Dear Friends,

What does perfection look like and where do we expect to find it?

It’s a hard question. Sometimes, it feels like perfection, like the Maimonidean description of God, is easier to define by what it is not, rather than what it is. Or maybe, in a slightly more modern description, perfection is rather impossible to define but we’ll know it when we see it.

This week, though, the Torah seems to disagree. Parashat Emor opens with a discussion of a priest and what makes him unfit for his sacred duty of bringing offerings to God. One would think that it should be his spiritual state that would disqualify him – impure thoughts, quick to anger and judgement of others, immoral or unethical behaviors. But to this the Torah disagrees, a priest is disqualified by external, rather than internal influences. Marriage to an improper woman disqualifies him. Cutting his hair disqualifies him. A promiscuous daughter disqualifies him. Physical “defects” like blindness, handicaps, disabilities, scarring, and genital abnormalities, disqualify him. If you were to ask the Torah about perfection and where to find it, the Torah would send you to look upon a priest in service to God – for he is perfect.

For me, this is a hard parasha to understand. Why should a person who cannot see, or a person who has difficulty walking, or a person who is connected to others who make unhealthy sexual choices be banned from service to God? Isn’t asking for perfection in our priests, clergy, and community leaders asking to be disappointed? Shouldn’t anyone, each in his or her own unique and personal manner, be eligible to serve God and act as a conduit between God and humanity? If we are all created in the image of God, shouldn’t these so-called imperfections be an integral part to our divine-human relationship?

My personal struggle and spiral of questions has led me to read this portion on a desperate search for a redeeming verse or commentary. It’s not easy to find, but if you’re looking for it, there might be two pieces of comfort.

The end of Leviticus 21, gives a quick reminder of what a physically defective priest is and is not allowed to do: “No man among the offspring of Aaron the priest who has a defect shall be qualified to offer the Eternal’s offering by fire; having a defect, he shall not be qualified to offer the food of his God. He may eat of the food of his God, of the most holy as well as of the holy; but he shall not enter behind the curtain or come near the altar, for he has a defect” (Lev. 21:21-23).

This priest, who cannot perform the responsibilities of his role, is forbidden to even enter the area of the Temple where the offering occurs. However, his status does not disqualify him from priesthood. He remains a descendant of Aaron, the first high priest. He continues to live amongst his fellow priests and family. And, he continues to receive even though he cannot give. It is all too easy to avert our eyes when “imperfect” people come into our community. It is all too easy to tell them that the things that are out of their control and the things that make us uncomfortable, not only restrict their participation but also restrict their mere presence. Not in this case, though. In the moments were community building feels “all too easy” we need to become aware of who’s missing, of who’s not there. We might find that an imperfect person’s past experience discourages them to try a new community that might be more accepting. We might find that we never allowed space for our friends and neighbors to show their imperfections. We might find that each of us carries our own imperfections, always feeling as if we are on the outside. In those moments, Torah reminds us to find whomever might be right outside of participating.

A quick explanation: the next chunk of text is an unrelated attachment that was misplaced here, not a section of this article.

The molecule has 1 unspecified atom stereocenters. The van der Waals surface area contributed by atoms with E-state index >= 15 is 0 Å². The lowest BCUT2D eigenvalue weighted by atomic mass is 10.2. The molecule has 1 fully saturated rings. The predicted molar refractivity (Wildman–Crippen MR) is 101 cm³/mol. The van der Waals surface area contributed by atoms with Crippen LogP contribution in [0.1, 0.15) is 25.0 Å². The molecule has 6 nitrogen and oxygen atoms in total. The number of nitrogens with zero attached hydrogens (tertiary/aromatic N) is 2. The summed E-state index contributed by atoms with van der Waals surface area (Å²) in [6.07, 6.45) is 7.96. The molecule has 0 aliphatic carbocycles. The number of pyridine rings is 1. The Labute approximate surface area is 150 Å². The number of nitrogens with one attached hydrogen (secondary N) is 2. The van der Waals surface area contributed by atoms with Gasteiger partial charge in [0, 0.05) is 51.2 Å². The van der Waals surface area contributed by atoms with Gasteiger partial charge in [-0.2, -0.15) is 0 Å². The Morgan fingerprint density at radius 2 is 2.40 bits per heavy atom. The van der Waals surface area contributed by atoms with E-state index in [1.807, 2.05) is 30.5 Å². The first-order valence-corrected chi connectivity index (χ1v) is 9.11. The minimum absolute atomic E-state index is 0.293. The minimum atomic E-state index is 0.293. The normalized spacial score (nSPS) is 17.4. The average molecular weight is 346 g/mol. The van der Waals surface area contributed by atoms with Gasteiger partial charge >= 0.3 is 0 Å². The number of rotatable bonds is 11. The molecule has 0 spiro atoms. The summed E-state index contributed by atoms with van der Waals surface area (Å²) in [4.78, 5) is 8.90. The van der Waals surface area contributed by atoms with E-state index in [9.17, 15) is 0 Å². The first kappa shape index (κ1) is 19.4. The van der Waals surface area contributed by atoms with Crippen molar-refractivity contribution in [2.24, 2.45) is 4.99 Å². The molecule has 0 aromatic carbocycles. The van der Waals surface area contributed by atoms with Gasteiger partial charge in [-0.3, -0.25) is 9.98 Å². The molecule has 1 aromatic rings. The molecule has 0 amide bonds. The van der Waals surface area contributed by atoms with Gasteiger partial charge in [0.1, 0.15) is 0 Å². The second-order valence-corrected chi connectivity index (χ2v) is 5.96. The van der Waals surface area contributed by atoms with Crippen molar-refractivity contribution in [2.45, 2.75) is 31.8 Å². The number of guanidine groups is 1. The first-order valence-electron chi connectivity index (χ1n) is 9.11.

But more than that, the Torah’s description of an imperfect priest might be just the tool we need to open our doors and arms to those ostensibly on the outside of community. The priest, and others like him are described as “Ish asher bo moom” (Lev. 21:18), “a man who has a deformity.” Notice, he is not described as a “deformed man.” Rather, he is a man first, a person first, who carries upon him or within him something that makes him different and seemingly unable.

The priest – alone, outside, and visibly different – becomes an unavoidable reminder of humanity. Perhaps, he is disqualified from divine service because of this reminder. We want our relationships with God to be defined by the best of who we are, not the most honest of who we are. We want to see our own perfection when we see ourselves with God, not our own imperfect humanity when our conduit is tarnished or dented.

In my mind, neither our perfection nor God’s is found in the place where only perfect people are allowed. We don’t attain our loftiest goals when we remain in our sacred spaces, surrounded only by idealized beauty. That is not where anyone, priest or otherwise, can find or define perfection. No, perfection is found in recognizing the humanity in ourselves and others, before we see anything else. Perfection is found when we leave our ivory tower and rise to our responsibilities towards each other. Perfection is found when we realize that a perfect person is inherently imperfect and never lets their humanity surrender to their difference. Perfection is building our temples so that everyone has a place inside, and has share in our portion.